Mott discovers love for teaching at Nebraska

· 4 min read

Mott discovers love for teaching at Nebraska

Lauren Mott
Lindsey Amen | University Communication
Lauren Mott, a junior biology major from Omaha, realized her love for teaching after coming to Nebraska.

As an incoming freshman, Lauren Mott had her journey at the University of Nebraska–Lincoln all mapped out.

She was good at science, and her father was a doctor – so pursuing a pre-health major was a fitting path for the Omaha native.

After immersing herself in classes, Mott realized that the technical side of STEM wasn’t the only thing she enjoyed. She loved helping her classmates solve complicated problems and understand the curriculum, and soon, many people started telling her she’d make a great teaching assistant.

“I found that throughout all my courses, when they were really difficult, I was really good at explaining things to other people,” Mott, now a junior biology major, said.

Getting involved in Nebraska’s Honors Program allowed Mott to shape her new passion for teaching and make a difference in the campus community. She became a peer mentor in the program, leading first-year students in their transition to college. She also enrolled in a first-semester health communication honors seminar, which sparked her interest in the social sciences and humanities.

Mott enjoyed the class so much that she approached instructor Angela Palmer-Wackerly, assistant professor of health and interpersonal communication, to see if she had any research opportunities. Palmer-Wackerly said yes, allowing Mott to combine her STEM and communication talents into one interdisciplinary project.

She is currently researching how teachers’ behavior in the classroom can contribute to student success and confidence in organic chemistry.

“Everybody has those really awesome teachers and those not-so-good teachers, and I want to figure out what makes a really awesome teacher and how they can help everybody get to the finish line — not just the good test-takers,” Mott said.

Lauren Mott and group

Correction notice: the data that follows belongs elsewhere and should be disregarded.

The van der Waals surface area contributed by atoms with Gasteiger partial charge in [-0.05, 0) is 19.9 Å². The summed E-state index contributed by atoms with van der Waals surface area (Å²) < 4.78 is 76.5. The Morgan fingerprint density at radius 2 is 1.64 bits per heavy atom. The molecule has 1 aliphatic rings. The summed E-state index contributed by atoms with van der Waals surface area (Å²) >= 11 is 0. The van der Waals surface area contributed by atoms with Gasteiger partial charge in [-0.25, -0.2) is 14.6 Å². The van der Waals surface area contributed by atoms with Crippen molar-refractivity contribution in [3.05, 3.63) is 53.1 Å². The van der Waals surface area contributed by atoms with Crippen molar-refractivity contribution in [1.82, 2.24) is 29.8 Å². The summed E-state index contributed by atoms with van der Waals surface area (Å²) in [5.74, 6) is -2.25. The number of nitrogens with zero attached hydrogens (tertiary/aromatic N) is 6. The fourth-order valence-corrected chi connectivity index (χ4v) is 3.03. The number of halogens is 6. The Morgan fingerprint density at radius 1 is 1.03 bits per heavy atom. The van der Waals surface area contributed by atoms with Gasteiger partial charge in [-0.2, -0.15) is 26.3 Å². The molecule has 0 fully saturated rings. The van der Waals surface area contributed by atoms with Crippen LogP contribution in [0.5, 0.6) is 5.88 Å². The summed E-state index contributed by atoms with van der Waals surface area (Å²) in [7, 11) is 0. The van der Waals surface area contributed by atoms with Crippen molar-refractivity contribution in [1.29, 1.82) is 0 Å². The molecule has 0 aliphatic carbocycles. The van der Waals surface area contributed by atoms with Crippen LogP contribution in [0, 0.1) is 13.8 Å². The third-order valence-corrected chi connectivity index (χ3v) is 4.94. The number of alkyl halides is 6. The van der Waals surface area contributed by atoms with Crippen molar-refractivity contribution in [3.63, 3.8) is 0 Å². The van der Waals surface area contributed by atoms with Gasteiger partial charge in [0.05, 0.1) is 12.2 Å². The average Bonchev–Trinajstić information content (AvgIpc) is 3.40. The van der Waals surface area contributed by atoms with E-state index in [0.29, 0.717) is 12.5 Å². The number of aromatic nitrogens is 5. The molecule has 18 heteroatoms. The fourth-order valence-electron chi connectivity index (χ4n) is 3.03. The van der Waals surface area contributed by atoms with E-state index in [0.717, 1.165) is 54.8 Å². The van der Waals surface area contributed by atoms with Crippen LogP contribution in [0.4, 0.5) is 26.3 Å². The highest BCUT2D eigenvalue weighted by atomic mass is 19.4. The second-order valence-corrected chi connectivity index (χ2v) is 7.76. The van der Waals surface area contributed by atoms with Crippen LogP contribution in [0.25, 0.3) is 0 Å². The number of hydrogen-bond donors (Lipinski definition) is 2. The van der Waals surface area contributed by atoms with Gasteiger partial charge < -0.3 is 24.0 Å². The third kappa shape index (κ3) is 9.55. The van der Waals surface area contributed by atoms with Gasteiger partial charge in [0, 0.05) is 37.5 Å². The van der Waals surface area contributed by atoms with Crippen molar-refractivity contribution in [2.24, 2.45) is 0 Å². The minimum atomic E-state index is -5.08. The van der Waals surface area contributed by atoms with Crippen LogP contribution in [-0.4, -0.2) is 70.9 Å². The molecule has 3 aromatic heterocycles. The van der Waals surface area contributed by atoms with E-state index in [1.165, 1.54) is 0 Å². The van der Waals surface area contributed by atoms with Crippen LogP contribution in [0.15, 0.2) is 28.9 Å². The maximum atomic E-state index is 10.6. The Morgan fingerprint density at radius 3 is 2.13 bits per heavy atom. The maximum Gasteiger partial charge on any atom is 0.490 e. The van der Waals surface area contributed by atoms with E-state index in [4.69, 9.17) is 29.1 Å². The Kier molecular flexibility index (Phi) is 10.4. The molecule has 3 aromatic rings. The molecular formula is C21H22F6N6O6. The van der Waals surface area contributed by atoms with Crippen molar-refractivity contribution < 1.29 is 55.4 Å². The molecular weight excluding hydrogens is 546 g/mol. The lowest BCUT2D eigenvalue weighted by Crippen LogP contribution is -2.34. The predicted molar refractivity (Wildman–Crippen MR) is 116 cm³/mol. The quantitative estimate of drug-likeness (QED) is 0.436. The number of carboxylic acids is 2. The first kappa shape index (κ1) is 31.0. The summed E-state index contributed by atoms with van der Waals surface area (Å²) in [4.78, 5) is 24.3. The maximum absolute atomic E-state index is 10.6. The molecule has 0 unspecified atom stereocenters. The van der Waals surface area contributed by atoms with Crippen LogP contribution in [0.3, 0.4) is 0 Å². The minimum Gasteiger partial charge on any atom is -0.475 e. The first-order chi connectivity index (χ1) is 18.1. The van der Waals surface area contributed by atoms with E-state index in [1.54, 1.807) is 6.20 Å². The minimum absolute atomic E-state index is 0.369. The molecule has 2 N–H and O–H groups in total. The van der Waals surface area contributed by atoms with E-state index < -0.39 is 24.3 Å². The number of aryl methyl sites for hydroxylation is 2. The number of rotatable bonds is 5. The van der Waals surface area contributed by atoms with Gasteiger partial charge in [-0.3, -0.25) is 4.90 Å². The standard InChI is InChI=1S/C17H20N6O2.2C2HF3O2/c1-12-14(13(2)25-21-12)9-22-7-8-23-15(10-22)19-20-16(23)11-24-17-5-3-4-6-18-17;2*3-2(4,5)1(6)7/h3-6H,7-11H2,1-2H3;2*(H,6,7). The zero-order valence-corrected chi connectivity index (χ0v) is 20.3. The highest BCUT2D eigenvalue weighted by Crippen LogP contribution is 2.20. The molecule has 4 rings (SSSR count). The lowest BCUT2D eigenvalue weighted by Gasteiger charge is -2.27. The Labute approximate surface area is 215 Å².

Courtesy | Lauren Mott
Over the course of two weeks, Lauren Mott and group members designed after-school activities that can travel across Nebraska in a Beyond School Bells trailer.

This summer, Mott was presented with the opportunity to further her love for teaching in a whole new way. For two weeks in May, she and other students created after-school college readiness curriculum for fourth through eighth-graders across Nebraska. The project was a collaboration with Beyond School Bells, an organization in Lincoln that helps bring expanded learning opportunities to schools.

The goal of the two-week session was to design activities and crafts that could fit inside of a Beyond School Bells trailer. The organization has multiple trailers that travel throughout the state, ensuring that all schools – regardless of location – have access to the materials.

Mott’s curriculum focus was communication. She outlined several activities to help students understand and process their emotions, as well as effectively interact with one another.

In one of Mott’s activities, students debate their favorite breakfast foods and are split into two groups: pancakes versus waffles. While it may seem like a silly game, she said, the curriculum teaches children to express their ideas with patience and listen to others before speaking.

ELO Design Studio - Round 1
Video: Lauren Mott and other students design after-school curriculum for students across Nebraska

“The hope is not to give them content knowledge, because school does that,” Mott said. “Instead, I’m really hoping that students just have fun, make relationships and have a little spark of interest in something.”

Watching the students interact with curriculum she designed, Mott said, was a fulfilling addition to her experiences thus far at Nebraska. She hopes to continue replicating that feeling throughout her career.

“My favorite part was actually trying it out with the kids. I just had so much fun being there,” Mott said. “Interacting with the actual things I’d thought of and having them work was really rewarding to me.”

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